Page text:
Land Rover LR2
Land Rover has changed hands three times in the past 15 years. India’s Tata Motors owns it currently. The LR2 submitted for Mudfest precedes Tata ownership though, and originally debuted in 2006. Although the LR2 has received a couple of modifications and different motor options through its life, the vehicle is largely the same, sharing roots with many Ford and Volvo vehicles, including the previous-gen Ford Mondeo, Volvo S80, and S60.
Despite its origin in Ford's EUCD platform, the LR2 has its own unique Land Rover styling and interior appointments. The first thing we noticed as we got into the LR2 was its odd seating position (at least for a modern car). You sit very high, and our arms rested above the belt line by the window. Land Rover installs window switches right next to the windows. Needless to say, we found the layout to be quirky.
The LR2 has a seven-inch touchscreen navigation system with an integrated hard drive. There is no navigation knob or control system, which you can probably tell by now is something we've come to expect from luxury-class vehicles. That's a shame considering how much Land Rover charges for an LR2. Still, we had no problem getting the Land Rover navigation system working with our HTC Droid DNA smartphone or accessing music on the iPad.
Power for the LR2 comes from a 2.0-liter turbocharged motor with direct injection. If that engine sounds familiar, you might be recognizing it as Ford's EcoBoost in the competing Escape. In fact, the motor is the last thing Land Rover's LR2 shares with Ford. This mates up to a six-speed automatic transmission driving all four wheels. The Haldex AWD system normally operates in front-wheel drive mode during regular conditions. But, thanks to the Land Rover Terrain Response system, the LR2 is capable of much more off-road.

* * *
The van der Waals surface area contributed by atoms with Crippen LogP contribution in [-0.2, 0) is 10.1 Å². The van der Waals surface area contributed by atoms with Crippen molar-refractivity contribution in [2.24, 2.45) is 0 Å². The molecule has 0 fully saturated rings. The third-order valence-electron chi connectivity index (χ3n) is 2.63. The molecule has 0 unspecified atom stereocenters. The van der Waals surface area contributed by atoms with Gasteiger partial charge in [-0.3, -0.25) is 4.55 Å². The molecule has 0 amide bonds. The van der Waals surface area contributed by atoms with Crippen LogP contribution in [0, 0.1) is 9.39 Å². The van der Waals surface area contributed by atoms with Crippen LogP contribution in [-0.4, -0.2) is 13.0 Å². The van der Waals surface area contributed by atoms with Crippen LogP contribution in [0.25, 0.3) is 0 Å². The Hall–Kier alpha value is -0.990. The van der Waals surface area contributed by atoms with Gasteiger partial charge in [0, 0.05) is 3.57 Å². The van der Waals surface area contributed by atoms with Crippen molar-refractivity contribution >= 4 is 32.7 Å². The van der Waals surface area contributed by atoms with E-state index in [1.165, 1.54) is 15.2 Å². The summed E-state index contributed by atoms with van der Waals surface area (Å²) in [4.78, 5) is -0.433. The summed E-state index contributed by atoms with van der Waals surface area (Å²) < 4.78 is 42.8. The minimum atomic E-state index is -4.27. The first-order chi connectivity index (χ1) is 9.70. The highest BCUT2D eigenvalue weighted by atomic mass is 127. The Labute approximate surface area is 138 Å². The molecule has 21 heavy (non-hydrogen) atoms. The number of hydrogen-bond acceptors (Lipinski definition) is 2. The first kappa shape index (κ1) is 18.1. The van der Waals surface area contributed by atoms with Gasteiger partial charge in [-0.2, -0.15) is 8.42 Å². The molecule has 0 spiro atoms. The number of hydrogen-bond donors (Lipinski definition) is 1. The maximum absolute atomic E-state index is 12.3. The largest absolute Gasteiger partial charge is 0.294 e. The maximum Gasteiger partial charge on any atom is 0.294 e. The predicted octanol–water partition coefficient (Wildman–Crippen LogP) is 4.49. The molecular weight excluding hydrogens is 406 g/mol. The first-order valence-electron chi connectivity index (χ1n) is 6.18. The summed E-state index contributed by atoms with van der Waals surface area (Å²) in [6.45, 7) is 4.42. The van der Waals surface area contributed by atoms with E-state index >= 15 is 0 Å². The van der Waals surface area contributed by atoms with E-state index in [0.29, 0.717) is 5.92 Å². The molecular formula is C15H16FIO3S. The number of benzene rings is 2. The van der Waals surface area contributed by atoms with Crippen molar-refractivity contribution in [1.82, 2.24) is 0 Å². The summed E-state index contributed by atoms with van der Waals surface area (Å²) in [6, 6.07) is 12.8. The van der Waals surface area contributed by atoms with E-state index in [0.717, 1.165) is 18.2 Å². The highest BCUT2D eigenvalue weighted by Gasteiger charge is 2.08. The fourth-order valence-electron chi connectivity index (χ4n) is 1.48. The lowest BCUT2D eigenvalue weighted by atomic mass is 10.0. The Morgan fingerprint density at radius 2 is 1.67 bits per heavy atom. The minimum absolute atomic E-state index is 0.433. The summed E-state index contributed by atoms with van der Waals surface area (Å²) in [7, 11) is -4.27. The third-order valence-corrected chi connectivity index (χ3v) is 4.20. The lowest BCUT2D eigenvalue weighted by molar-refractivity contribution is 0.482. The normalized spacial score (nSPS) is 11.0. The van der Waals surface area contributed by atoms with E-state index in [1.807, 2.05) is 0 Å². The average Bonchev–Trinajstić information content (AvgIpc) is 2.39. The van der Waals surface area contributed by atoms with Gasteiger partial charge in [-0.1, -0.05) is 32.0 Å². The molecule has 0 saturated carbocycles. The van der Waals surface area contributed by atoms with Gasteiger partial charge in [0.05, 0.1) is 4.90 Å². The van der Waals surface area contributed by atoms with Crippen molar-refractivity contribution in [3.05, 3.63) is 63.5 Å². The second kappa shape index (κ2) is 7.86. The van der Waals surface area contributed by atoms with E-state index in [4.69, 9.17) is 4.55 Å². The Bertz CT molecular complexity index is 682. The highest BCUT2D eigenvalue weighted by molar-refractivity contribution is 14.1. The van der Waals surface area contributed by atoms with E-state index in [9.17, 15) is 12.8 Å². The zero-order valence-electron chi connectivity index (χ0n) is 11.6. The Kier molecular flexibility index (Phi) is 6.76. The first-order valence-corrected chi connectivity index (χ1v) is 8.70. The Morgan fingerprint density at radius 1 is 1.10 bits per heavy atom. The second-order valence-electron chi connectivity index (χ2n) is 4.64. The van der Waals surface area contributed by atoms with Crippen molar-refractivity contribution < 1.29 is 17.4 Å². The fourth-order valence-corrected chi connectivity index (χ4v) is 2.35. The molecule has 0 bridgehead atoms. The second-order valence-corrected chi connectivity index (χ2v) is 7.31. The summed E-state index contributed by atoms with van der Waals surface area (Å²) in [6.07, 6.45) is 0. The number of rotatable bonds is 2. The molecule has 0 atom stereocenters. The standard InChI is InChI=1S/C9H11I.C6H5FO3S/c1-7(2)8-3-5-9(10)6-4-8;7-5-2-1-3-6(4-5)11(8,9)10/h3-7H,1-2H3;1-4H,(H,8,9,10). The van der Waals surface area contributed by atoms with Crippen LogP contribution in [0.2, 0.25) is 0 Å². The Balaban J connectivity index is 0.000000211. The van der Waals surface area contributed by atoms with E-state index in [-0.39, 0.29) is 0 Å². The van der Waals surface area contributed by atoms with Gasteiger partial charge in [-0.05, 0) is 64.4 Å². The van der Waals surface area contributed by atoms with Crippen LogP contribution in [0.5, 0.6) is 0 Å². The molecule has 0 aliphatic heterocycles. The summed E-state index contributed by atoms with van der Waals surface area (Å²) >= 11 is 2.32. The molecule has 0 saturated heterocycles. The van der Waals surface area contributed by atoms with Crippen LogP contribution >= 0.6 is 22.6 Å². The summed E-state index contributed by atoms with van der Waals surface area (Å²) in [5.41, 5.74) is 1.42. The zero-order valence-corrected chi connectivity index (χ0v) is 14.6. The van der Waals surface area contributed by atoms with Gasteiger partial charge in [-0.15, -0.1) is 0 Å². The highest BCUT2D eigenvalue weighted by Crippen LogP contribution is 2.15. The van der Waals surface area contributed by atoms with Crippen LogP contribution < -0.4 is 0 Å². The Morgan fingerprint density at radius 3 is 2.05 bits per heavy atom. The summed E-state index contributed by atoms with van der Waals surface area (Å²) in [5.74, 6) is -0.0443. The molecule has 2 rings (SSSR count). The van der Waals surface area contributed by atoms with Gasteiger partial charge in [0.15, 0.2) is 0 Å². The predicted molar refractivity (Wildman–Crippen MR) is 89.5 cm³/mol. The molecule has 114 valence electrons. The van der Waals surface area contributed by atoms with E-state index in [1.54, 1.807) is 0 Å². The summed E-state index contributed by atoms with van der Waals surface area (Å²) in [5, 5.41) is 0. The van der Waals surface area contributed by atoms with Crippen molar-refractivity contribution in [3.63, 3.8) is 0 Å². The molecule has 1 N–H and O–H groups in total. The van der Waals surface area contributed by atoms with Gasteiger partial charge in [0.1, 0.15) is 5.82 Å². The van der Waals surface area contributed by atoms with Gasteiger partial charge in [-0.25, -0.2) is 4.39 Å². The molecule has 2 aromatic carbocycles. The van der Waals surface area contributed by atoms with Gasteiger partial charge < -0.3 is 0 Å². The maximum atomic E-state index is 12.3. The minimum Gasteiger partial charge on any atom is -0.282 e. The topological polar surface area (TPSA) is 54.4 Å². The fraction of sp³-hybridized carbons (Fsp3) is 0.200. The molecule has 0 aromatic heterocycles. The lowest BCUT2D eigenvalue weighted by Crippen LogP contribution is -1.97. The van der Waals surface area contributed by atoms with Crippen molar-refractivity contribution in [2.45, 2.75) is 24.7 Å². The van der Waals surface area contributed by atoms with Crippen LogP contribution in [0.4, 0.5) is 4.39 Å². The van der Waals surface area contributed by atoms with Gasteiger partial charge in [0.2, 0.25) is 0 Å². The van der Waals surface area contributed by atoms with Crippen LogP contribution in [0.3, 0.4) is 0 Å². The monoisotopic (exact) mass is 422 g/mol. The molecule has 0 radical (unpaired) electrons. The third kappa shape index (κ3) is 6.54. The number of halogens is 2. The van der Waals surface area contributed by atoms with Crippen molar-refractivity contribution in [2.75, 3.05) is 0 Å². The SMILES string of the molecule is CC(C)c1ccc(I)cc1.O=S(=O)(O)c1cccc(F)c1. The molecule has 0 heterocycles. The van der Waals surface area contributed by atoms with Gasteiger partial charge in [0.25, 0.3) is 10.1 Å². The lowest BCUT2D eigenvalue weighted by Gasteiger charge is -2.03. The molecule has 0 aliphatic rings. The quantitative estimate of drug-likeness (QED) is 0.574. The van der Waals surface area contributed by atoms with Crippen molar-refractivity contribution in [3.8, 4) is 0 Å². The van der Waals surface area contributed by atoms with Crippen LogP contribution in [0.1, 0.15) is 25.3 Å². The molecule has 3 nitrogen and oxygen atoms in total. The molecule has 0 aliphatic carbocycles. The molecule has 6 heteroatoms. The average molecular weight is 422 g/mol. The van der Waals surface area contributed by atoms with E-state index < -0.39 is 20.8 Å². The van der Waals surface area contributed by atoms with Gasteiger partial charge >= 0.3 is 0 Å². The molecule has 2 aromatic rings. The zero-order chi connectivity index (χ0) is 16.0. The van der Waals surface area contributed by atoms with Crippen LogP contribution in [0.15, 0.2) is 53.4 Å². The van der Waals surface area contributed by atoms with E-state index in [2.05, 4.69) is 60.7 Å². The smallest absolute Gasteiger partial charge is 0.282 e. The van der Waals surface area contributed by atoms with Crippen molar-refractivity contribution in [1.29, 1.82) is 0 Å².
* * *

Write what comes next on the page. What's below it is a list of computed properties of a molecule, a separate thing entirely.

This system ties in with the engine, transmission, traction control, stability control, and center coupling. When one of the driving modes is selected, Terrain Response completely alters the vehicle's functions for optimum traction. There’s a general driving mode if you want to let the system work automatically, or grass/gravel/snow, mud and ruts, and sand modes when you already know what terrain you'll encounter.
We weren’t fond of how the LR2 rode on pavement at all. The odd seating position made the car feel like an SUV, but the driving dynamics were more car-like, which threw us off. The LR2 did much better on the dirt course, as we might have expected it to. All-wheel drive operated transparently, and we didn't have any understeering trouble when we pushed the vehicle. We'll say the LR2's on-road manners are unique. They aren't for everyone (including us).
When it comes to appearances, the LR2 looks like the rest of the Land Rover family's youngest sibling. There's nothing wrong with looking like a baby Range Rover, to be sure.
|Vehicle||2013 Land Rover LR2|
|Trim level||HSE LUX|
|Engine||2.0 L I4 GTDI EcoBoost (Turbo)|
|Drivetrain||Permanent Intelligent AWD (Haldex)|
|Infotainment||Land Rover navigation|
|Notable features||Hill Descent ControlIntegrated hard driveRear park distance controlPush-button startTerrain Response System|
|Fuel economy||17 city, 24 highway, 20 combined MPG|